Giving evidence by television-link
The general rule in the courts in Ireland, is that a witness must be present in the courtroom to give oral evidence. However, recent legislation, Section 13 of the Criminal Evidence Act 1992, has introduced the concept of video-link evidence in cases.
Instead of coming into the courtroom, the witness sits in another room and gives evidence via a live television link. A television monitor is placed in the court, which transmits the image of the witness, and the witness has the benefit of a television monitor in his/her room that transmits the image of what is going on in the court.
The purpose of TV-link evidence is to make it easier for some witnesses to give evidence. The courtroom can be very intimidating and being in the same room as the accused may be very difficult for some witnesses.
In criminal proceedings, there are few situations where TV-link evidence will be acceptable:
- If a witness lives outside Ireland, in some cases, he or she may give evidence through a live television link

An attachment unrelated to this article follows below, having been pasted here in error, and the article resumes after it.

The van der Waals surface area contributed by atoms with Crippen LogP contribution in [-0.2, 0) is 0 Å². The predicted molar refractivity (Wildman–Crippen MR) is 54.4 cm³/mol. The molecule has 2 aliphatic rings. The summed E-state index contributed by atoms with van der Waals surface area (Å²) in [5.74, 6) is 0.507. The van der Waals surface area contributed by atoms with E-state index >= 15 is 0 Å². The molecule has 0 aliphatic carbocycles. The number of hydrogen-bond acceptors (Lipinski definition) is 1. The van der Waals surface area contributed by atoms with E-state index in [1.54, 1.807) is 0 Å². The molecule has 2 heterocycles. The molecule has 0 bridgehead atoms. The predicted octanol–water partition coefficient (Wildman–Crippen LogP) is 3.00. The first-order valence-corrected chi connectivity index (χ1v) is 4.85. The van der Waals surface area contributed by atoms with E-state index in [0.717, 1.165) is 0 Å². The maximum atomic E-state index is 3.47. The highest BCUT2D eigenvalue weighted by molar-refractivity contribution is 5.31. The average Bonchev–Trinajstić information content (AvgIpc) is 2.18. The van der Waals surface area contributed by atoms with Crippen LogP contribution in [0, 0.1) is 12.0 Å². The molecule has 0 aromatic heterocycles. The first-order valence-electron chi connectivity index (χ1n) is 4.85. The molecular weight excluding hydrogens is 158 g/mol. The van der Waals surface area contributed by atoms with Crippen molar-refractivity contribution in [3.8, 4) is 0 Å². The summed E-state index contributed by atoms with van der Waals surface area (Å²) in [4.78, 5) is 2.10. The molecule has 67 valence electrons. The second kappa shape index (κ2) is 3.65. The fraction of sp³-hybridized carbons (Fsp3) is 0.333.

- If the proceedings relate to a sexual or violent offence, the judge may decide that any witness (other than the accused) may give evidence through a live TV link
- If the proceedings relate to a sexual or violent offence, witnesses under 18 years of age and people with mental disabilities are allowed give evidence by live TV link unless there is a good reason why they should not
When evidence is being given by a child or a person with a mental disability through a live TV link, the judge and the barristers in the court do not wear wigs or gowns. The judge may decide that the questions should be asked through an intermediary (for example a social worker) and that they should be asked in a way that is appropriate for the age and mental ability of the witness.
In civil proceedings there is provision to allow someone to give evidence through a live TV link, including where the witness is not in Ireland, providing the facilities are availble and the case is suitable.
Video-link evidence may also be allowed in civil cases concerning the welfare of a child or a person with a mental disability. The judge must decide that it is appropriate that the child or person with a mental disability give evidence by a television link and he or she may also decide that the questions should be put through an intermediary.
For more detailed information you should seek legal advice.